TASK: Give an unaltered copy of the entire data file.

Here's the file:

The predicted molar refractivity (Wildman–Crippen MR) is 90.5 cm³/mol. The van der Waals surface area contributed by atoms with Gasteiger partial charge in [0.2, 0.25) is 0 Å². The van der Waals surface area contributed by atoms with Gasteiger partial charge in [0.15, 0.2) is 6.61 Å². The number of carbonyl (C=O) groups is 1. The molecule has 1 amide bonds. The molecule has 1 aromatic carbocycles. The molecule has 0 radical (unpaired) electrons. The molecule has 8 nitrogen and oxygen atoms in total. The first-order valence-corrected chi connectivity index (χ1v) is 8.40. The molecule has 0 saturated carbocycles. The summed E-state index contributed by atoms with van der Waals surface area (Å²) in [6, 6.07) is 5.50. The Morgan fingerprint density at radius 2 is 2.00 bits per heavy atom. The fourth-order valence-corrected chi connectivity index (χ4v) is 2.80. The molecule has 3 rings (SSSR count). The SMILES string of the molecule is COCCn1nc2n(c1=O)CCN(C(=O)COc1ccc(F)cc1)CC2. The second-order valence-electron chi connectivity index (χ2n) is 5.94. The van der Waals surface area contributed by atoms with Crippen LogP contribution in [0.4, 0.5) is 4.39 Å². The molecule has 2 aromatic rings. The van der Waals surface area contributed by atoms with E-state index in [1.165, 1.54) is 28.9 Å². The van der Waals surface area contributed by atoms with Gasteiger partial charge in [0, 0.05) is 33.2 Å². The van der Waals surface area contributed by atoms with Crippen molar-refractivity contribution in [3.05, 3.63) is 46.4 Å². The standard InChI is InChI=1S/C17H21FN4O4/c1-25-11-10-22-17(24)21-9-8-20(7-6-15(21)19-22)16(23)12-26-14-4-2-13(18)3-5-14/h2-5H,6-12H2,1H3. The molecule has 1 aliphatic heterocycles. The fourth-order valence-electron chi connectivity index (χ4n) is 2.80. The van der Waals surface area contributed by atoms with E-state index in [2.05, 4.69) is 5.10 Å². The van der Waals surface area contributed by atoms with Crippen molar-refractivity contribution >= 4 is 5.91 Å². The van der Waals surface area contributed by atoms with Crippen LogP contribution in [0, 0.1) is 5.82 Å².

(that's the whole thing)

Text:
The predicted molar refractivity (Wildman–Crippen MR) is 90.5 cm³/mol. The van der Waals surface area contributed by atoms with Gasteiger partial charge in [0.2, 0.25) is 0 Å². The van der Waals surface area contributed by atoms with Gasteiger partial charge in [0.15, 0.2) is 6.61 Å². The number of carbonyl (C=O) groups is 1. The molecule has 1 amide bonds. The molecule has 1 aromatic carbocycles. The molecule has 0 radical (unpaired) electrons. The molecule has 8 nitrogen and oxygen atoms in total. The first-order valence-corrected chi connectivity index (χ1v) is 8.40. The molecule has 0 saturated carbocycles. The summed E-state index contributed by atoms with van der Waals surface area (Å²) in [6, 6.07) is 5.50. The Morgan fingerprint density at radius 2 is 2.00 bits per heavy atom. The fourth-order valence-corrected chi connectivity index (χ4v) is 2.80. The molecule has 3 rings (SSSR count). The SMILES string of the molecule is COCCn1nc2n(c1=O)CCN(C(=O)COc1ccc(F)cc1)CC2. The second-order valence-electron chi connectivity index (χ2n) is 5.94. The van der Waals surface area contributed by atoms with Crippen LogP contribution in [0.4, 0.5) is 4.39 Å². The molecule has 2 aromatic rings. The van der Waals surface area contributed by atoms with E-state index in [1.165, 1.54) is 28.9 Å². The van der Waals surface area contributed by atoms with Gasteiger partial charge in [0, 0.05) is 33.2 Å². The van der Waals surface area contributed by atoms with Crippen molar-refractivity contribution in [3.05, 3.63) is 46.4 Å². The standard InChI is InChI=1S/C17H21FN4O4/c1-25-11-10-22-17(24)21-9-8-20(7-6-15(21)19-22)16(23)12-26-14-4-2-13(18)3-5-14/h2-5H,6-12H2,1H3. The molecule has 1 aliphatic heterocycles. The fourth-order valence-electron chi connectivity index (χ4n) is 2.80. The van der Waals surface area contributed by atoms with E-state index in [2.05, 4.69) is 5.10 Å². The van der Waals surface area contributed by atoms with Crippen molar-refractivity contribution >= 4 is 5.91 Å². The van der Waals surface area contributed by atoms with Crippen LogP contribution in [0, 0.1) is 5.82 Å².